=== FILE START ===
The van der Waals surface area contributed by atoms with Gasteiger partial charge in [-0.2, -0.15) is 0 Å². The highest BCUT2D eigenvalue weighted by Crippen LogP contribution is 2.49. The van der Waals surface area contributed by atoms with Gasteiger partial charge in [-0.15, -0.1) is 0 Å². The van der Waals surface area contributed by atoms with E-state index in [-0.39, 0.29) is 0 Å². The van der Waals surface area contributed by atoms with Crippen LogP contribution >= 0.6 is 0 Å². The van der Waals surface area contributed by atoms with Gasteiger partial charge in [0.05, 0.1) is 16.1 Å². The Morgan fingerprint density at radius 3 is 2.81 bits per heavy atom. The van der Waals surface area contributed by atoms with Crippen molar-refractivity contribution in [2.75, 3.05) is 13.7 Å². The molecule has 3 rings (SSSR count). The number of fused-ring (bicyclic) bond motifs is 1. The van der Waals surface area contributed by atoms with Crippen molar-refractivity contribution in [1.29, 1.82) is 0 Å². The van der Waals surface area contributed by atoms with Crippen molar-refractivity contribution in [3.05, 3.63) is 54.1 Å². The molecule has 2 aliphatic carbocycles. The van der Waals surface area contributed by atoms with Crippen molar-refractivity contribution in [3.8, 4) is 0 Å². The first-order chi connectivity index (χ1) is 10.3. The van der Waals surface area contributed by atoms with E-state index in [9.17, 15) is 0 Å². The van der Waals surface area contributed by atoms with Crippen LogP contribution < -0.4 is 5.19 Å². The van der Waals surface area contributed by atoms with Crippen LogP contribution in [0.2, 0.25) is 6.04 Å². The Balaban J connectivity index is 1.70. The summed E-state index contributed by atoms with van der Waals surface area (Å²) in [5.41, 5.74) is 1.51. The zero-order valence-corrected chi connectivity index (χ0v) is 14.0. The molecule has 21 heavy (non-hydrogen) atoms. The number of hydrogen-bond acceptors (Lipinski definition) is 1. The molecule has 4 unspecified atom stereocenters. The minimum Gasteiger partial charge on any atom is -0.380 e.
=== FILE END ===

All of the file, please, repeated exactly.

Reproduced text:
The van der Waals surface area contributed by atoms with Gasteiger partial charge in [-0.2, -0.15) is 0 Å². The highest BCUT2D eigenvalue weighted by Crippen LogP contribution is 2.49. The van der Waals surface area contributed by atoms with Gasteiger partial charge in [-0.15, -0.1) is 0 Å². The van der Waals surface area contributed by atoms with E-state index in [-0.39, 0.29) is 0 Å². The van der Waals surface area contributed by atoms with Crippen LogP contribution >= 0.6 is 0 Å². The van der Waals surface area contributed by atoms with Gasteiger partial charge in [0.05, 0.1) is 16.1 Å². The Morgan fingerprint density at radius 3 is 2.81 bits per heavy atom. The van der Waals surface area contributed by atoms with Crippen molar-refractivity contribution in [2.75, 3.05) is 13.7 Å². The molecule has 3 rings (SSSR count). The number of fused-ring (bicyclic) bond motifs is 1. The van der Waals surface area contributed by atoms with Crippen molar-refractivity contribution in [1.29, 1.82) is 0 Å². The van der Waals surface area contributed by atoms with Crippen molar-refractivity contribution in [3.05, 3.63) is 54.1 Å². The molecule has 2 aliphatic carbocycles. The van der Waals surface area contributed by atoms with Crippen molar-refractivity contribution in [3.8, 4) is 0 Å². The first-order chi connectivity index (χ1) is 10.3. The van der Waals surface area contributed by atoms with E-state index in [9.17, 15) is 0 Å². The van der Waals surface area contributed by atoms with Crippen LogP contribution < -0.4 is 5.19 Å². The van der Waals surface area contributed by atoms with Crippen LogP contribution in [0.2, 0.25) is 6.04 Å². The Balaban J connectivity index is 1.70. The summed E-state index contributed by atoms with van der Waals surface area (Å²) in [5.41, 5.74) is 1.51. The zero-order valence-corrected chi connectivity index (χ0v) is 14.0. The molecule has 21 heavy (non-hydrogen) atoms. The number of hydrogen-bond acceptors (Lipinski definition) is 1. The molecule has 4 unspecified atom stereocenters. The minimum Gasteiger partial charge on any atom is -0.380 e.